Imagine operating a business that suffers all the downsides of being both legal and illegal, but none of the upsides of either.
You pay taxes, are subject to copious amounts of costly regulation and licensing fees, and face insurance coverage mandates, among other issues. In exchange, you get no benefit from being able to participate in the financial system, remain a constant target of crime and need to compete directly with parties working on the black market who face no such burdens.
That’s the scenario facing state-licensed cannabis companies. Although these businesses may make every effort to operate in the open, remain compliant and ensure the safety of their products, they are still considered criminal enterprises by the federal government. That means they can’t easily access financial services and face punitive treatment on federal income taxes.
Employees may even be denied home or auto loans because their income is derived from a federally illegal activity. Yet, those employees remit payroll taxes like everyone else trying to earn an honest living.
Nevada and 18 other states have asserted their rights to regulate adult-use cannabis commerce within their own borders, and 37 states in total have created medical cannabis programs. The businesses that operate in this industry are subject to extensive regulation, including state monitoring of every piece of inventory using a combination of security cameras and radio frequency identification tags.
State regulators typically administer an inventory-tracing software capable of running forensic bots that can search for possible deviations in declared crop yields or transfers between licensees. Individuals are also subject to both an FBI and financial background investigation prior to being issued a license.
Further, these businesses pay all taxes to which other businesses are subject, plus special excise taxes at the state and local levels. In Nevada, cannabis companies are taxed 15 percent at the wholesale level and 10 percent at retail, and local jurisdictions may tax these companies’ gross receipts at every stage of production.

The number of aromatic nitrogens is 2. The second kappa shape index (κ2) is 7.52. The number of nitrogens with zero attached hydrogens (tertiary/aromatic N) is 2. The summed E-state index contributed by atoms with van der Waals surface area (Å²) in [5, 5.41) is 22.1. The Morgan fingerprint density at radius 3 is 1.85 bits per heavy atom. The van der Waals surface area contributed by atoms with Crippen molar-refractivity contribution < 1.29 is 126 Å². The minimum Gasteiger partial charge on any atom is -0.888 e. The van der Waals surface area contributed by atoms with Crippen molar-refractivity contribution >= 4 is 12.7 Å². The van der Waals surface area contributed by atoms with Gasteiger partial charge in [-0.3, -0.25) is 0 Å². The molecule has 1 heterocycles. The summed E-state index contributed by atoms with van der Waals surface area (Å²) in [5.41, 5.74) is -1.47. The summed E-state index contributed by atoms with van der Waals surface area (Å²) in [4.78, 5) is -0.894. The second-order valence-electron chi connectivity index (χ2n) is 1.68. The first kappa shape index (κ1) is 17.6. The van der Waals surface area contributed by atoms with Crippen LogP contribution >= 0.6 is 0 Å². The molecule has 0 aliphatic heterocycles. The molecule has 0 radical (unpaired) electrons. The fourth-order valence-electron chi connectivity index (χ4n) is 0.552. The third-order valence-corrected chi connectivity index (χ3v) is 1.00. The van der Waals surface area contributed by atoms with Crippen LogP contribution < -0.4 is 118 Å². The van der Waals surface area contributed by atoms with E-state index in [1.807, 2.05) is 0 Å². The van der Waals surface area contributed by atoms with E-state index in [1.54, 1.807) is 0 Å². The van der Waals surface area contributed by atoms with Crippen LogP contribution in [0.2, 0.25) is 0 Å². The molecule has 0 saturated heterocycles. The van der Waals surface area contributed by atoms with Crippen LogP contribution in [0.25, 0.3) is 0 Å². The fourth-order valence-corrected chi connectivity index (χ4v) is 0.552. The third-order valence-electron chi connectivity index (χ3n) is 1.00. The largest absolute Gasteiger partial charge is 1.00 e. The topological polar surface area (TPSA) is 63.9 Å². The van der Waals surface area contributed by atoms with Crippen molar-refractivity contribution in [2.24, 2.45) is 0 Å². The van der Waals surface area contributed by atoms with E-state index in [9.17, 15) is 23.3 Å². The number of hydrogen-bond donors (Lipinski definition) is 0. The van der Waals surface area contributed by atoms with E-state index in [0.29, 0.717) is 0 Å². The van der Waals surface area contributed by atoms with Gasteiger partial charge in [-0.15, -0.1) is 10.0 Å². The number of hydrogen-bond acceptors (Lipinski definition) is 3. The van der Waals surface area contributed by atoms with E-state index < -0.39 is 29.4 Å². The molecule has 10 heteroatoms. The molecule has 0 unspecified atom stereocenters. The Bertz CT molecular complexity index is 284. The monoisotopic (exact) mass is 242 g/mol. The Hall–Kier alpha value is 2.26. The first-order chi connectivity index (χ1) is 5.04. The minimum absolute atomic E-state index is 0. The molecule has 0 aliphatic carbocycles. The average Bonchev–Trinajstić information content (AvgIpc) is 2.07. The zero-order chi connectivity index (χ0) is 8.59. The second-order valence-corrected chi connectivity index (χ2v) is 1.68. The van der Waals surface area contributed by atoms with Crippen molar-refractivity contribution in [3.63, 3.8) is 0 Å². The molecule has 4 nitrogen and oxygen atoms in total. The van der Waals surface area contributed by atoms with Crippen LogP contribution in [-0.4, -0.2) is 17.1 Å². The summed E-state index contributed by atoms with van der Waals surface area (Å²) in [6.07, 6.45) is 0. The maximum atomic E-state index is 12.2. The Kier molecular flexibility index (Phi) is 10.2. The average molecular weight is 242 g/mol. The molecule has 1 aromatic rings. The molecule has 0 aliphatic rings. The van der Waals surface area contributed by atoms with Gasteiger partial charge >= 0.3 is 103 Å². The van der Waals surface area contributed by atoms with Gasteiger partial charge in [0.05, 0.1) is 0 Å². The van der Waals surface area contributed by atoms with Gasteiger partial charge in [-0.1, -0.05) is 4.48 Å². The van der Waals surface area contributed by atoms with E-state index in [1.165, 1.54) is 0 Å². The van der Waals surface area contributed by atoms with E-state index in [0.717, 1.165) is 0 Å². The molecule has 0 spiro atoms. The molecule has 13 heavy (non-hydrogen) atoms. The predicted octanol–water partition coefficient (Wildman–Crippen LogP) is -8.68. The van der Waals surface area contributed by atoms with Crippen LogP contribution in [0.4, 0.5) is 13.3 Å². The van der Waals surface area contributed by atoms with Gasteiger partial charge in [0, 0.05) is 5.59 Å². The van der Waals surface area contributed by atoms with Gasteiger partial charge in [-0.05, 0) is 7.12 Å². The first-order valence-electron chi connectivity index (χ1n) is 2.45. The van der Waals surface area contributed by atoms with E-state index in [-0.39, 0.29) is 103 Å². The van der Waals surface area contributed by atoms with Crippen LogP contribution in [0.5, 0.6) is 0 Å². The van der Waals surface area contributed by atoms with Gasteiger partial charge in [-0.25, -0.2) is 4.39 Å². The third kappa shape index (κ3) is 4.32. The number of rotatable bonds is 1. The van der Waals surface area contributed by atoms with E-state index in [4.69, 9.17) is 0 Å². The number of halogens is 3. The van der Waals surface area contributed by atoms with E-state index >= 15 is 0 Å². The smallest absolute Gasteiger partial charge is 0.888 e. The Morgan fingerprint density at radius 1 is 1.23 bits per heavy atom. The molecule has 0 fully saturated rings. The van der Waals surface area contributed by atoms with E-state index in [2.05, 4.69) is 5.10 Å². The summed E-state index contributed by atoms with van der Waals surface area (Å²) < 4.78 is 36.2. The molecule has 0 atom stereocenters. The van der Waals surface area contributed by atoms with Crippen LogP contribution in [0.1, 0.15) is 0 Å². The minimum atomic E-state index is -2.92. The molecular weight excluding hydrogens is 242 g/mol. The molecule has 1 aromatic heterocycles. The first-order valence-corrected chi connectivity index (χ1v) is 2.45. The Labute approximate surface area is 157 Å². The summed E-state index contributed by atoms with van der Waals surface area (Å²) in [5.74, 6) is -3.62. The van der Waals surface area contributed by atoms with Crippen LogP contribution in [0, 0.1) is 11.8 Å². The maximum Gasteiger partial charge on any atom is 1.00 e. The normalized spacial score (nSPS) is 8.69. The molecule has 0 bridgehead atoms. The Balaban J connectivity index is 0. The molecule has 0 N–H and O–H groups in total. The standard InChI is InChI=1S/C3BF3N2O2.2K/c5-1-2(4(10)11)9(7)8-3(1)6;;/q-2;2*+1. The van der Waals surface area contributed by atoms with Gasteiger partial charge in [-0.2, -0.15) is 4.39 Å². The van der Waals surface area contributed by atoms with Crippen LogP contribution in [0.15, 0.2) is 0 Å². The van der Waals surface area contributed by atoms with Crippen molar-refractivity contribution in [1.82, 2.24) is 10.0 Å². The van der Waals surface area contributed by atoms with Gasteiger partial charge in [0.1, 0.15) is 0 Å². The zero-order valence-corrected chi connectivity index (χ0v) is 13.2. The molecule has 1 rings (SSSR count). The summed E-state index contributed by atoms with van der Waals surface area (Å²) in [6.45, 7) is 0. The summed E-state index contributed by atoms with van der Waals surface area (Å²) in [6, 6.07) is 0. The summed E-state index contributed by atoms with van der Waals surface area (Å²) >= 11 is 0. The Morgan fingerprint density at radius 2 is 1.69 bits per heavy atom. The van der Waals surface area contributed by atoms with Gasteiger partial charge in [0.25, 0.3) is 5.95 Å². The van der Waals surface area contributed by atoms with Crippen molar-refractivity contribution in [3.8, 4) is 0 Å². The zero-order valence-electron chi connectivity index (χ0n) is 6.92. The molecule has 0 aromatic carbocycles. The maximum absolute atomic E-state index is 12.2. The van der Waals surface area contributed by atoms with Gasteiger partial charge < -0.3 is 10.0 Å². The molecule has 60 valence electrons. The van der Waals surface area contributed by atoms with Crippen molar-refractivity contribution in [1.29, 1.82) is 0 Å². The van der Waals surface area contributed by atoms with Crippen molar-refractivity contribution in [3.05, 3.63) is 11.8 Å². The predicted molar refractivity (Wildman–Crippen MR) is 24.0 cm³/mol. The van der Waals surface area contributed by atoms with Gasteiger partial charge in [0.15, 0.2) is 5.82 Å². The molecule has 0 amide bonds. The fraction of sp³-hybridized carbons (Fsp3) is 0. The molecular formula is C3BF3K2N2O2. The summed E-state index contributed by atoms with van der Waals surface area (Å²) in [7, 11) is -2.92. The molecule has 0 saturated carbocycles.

Further, cannabis companies pay far more in federal corporate income taxes than the typical business because their expenses are not deductible, and they are not eligible for tax credits. As a result, these companies are federally taxed based on their gross receipts rather than net income.
Americans for Tax Reform estimates that the typical cannabis company may face a 90 percent federal tax rate, meaning that federal coffers benefit hugely from state-licensed cannabis companies even as federal agencies treat these companies like criminals.
Perhaps in recognition of this budgetary arrangement, Congress has held these state-legal businesses in limbo by retaining their federal illegality while also including riders in the federal budget to prevent the Justice Department from prosecuting these entities.
This pretextual scenario has inspired Clarence Thomas – perhaps the U.S. Supreme Court’s most conservative member – to decry, “[T]he Federal Government’s current approach is a half-in, half-out regime that simultaneously tolerates and forbids local use of marijuana.”
Thomas concluded that the federal government’s incoherent approach is not amenable to the rule of law and that “A prohibition on interstate use or cultivation of marijuana may no longer be necessary or proper.”
Enter the States Reform Act. The SRA is a congressional proposal put forward by a cadre of House Republicans seeking to ensure the rule of law is practiced coherently. It would remove cannabis from the federal Controlled Substances Act and allow states to determine how to regulate cannabis within their own borders.
States like Nevada could continue to operate an adult-use or medical market without suffering the downsides of federal prohibition. At the same time, states like Idaho could maintain their own strict prohibitions on cannabis.
The bill would impose a modest 3 percent federal excise tax on cannabis transactions to cover the cost of regulation but would allow cannabis businesses to pay federal income tax on the same basis as similarly situated companies in other industries.
It would allow states to opt into an interstate market regulated by the Treasury Department if they choose to do so, creating an avenue for the best Nevada producers to sell into a larger market. It would ensure the nation’s veterans face no discrimination for choosing to medicate with cannabis, and it would create new pathways for legitimate entrepreneurship and job creation.
In short, it is the type of proposal that should attract the attention of congressional delegations from both legal and illegal states, but which would hold particular significance for legal states like Nevada.